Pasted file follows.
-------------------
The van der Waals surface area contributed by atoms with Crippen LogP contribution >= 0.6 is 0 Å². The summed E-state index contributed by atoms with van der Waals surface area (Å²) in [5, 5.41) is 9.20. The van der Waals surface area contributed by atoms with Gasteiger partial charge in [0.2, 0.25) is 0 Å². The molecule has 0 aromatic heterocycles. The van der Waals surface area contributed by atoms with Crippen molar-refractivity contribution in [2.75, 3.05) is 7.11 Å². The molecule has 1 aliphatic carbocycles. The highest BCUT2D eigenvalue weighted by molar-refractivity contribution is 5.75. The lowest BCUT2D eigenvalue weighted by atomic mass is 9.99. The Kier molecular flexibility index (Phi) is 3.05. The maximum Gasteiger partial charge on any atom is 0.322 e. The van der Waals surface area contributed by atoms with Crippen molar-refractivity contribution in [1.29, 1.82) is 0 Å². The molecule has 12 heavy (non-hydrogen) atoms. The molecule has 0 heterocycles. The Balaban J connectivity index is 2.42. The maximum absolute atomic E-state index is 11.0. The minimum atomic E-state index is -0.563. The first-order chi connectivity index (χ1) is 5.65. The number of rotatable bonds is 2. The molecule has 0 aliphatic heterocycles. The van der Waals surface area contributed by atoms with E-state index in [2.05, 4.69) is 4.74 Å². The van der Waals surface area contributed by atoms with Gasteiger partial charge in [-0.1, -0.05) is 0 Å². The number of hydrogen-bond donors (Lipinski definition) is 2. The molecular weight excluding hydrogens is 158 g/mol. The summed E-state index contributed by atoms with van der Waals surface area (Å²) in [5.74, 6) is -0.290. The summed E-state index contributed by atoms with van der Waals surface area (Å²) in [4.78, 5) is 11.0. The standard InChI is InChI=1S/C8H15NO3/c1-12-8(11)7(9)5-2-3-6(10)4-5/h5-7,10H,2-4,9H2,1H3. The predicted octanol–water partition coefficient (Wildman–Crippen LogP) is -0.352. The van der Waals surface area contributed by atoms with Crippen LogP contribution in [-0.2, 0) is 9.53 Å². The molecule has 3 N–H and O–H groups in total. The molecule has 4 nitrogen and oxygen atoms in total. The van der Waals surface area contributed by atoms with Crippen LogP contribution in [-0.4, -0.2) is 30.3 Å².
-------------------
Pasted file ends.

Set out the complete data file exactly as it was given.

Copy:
The van der Waals surface area contributed by atoms with Crippen LogP contribution >= 0.6 is 0 Å². The summed E-state index contributed by atoms with van der Waals surface area (Å²) in [5, 5.41) is 9.20. The van der Waals surface area contributed by atoms with Gasteiger partial charge in [0.2, 0.25) is 0 Å². The molecule has 0 aromatic heterocycles. The van der Waals surface area contributed by atoms with Crippen molar-refractivity contribution in [2.75, 3.05) is 7.11 Å². The molecule has 1 aliphatic carbocycles. The highest BCUT2D eigenvalue weighted by molar-refractivity contribution is 5.75. The lowest BCUT2D eigenvalue weighted by atomic mass is 9.99. The Kier molecular flexibility index (Phi) is 3.05. The maximum Gasteiger partial charge on any atom is 0.322 e. The van der Waals surface area contributed by atoms with Crippen molar-refractivity contribution in [1.29, 1.82) is 0 Å². The molecule has 12 heavy (non-hydrogen) atoms. The molecule has 0 heterocycles. The Balaban J connectivity index is 2.42. The maximum absolute atomic E-state index is 11.0. The minimum atomic E-state index is -0.563. The first-order chi connectivity index (χ1) is 5.65. The number of rotatable bonds is 2. The molecule has 0 aliphatic heterocycles. The van der Waals surface area contributed by atoms with E-state index in [2.05, 4.69) is 4.74 Å². The van der Waals surface area contributed by atoms with Gasteiger partial charge in [-0.1, -0.05) is 0 Å². The number of hydrogen-bond donors (Lipinski definition) is 2. The molecular weight excluding hydrogens is 158 g/mol. The summed E-state index contributed by atoms with van der Waals surface area (Å²) in [5.74, 6) is -0.290. The summed E-state index contributed by atoms with van der Waals surface area (Å²) in [4.78, 5) is 11.0. The standard InChI is InChI=1S/C8H15NO3/c1-12-8(11)7(9)5-2-3-6(10)4-5/h5-7,10H,2-4,9H2,1H3. The predicted octanol–water partition coefficient (Wildman–Crippen LogP) is -0.352. The van der Waals surface area contributed by atoms with Crippen LogP contribution in [-0.2, 0) is 9.53 Å². The molecule has 3 N–H and O–H groups in total. The molecule has 4 nitrogen and oxygen atoms in total. The van der Waals surface area contributed by atoms with Crippen LogP contribution in [-0.4, -0.2) is 30.3 Å².